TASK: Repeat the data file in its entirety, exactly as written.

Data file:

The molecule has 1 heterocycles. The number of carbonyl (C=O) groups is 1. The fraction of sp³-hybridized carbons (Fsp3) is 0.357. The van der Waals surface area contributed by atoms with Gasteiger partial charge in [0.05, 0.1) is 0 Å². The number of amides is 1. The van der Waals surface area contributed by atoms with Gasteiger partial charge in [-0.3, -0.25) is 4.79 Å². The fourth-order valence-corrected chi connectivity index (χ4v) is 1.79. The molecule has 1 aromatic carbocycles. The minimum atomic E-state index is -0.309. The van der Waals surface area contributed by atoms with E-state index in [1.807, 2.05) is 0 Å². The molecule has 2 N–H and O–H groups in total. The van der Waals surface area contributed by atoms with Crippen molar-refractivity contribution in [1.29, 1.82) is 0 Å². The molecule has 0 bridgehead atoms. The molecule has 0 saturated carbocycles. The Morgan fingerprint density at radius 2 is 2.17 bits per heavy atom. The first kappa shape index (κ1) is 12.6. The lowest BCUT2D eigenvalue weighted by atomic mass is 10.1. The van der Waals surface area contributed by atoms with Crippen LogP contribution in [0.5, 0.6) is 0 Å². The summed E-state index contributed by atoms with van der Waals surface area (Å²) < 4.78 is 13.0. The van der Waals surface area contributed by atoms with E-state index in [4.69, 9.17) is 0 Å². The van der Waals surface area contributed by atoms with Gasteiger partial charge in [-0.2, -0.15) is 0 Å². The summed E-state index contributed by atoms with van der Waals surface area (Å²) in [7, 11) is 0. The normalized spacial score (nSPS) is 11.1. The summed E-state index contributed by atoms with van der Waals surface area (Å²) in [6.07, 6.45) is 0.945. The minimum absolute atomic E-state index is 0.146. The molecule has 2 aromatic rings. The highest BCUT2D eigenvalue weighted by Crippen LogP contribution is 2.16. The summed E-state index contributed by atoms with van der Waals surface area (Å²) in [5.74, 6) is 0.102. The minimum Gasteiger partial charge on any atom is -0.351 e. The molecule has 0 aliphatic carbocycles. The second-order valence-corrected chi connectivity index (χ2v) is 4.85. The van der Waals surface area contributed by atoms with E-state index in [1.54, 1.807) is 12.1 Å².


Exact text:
The molecule has 1 heterocycles. The number of carbonyl (C=O) groups is 1. The fraction of sp³-hybridized carbons (Fsp3) is 0.357. The van der Waals surface area contributed by atoms with Gasteiger partial charge in [0.05, 0.1) is 0 Å². The number of amides is 1. The van der Waals surface area contributed by atoms with Gasteiger partial charge in [-0.3, -0.25) is 4.79 Å². The fourth-order valence-corrected chi connectivity index (χ4v) is 1.79. The molecule has 1 aromatic carbocycles. The minimum atomic E-state index is -0.309. The van der Waals surface area contributed by atoms with E-state index in [1.807, 2.05) is 0 Å². The molecule has 2 N–H and O–H groups in total. The van der Waals surface area contributed by atoms with Crippen molar-refractivity contribution in [1.29, 1.82) is 0 Å². The molecule has 0 bridgehead atoms. The molecule has 0 saturated carbocycles. The Morgan fingerprint density at radius 2 is 2.17 bits per heavy atom. The first kappa shape index (κ1) is 12.6. The lowest BCUT2D eigenvalue weighted by atomic mass is 10.1. The van der Waals surface area contributed by atoms with Crippen LogP contribution in [0.5, 0.6) is 0 Å². The summed E-state index contributed by atoms with van der Waals surface area (Å²) < 4.78 is 13.0. The van der Waals surface area contributed by atoms with E-state index in [4.69, 9.17) is 0 Å². The van der Waals surface area contributed by atoms with Gasteiger partial charge in [-0.2, -0.15) is 0 Å². The summed E-state index contributed by atoms with van der Waals surface area (Å²) in [7, 11) is 0. The normalized spacial score (nSPS) is 11.1. The summed E-state index contributed by atoms with van der Waals surface area (Å²) in [6.07, 6.45) is 0.945. The minimum absolute atomic E-state index is 0.146. The molecule has 2 aromatic rings. The highest BCUT2D eigenvalue weighted by Crippen LogP contribution is 2.16. The summed E-state index contributed by atoms with van der Waals surface area (Å²) in [5.74, 6) is 0.102. The minimum Gasteiger partial charge on any atom is -0.351 e. The molecule has 0 aliphatic carbocycles. The second-order valence-corrected chi connectivity index (χ2v) is 4.85. The van der Waals surface area contributed by atoms with E-state index in [1.54, 1.807) is 12.1 Å².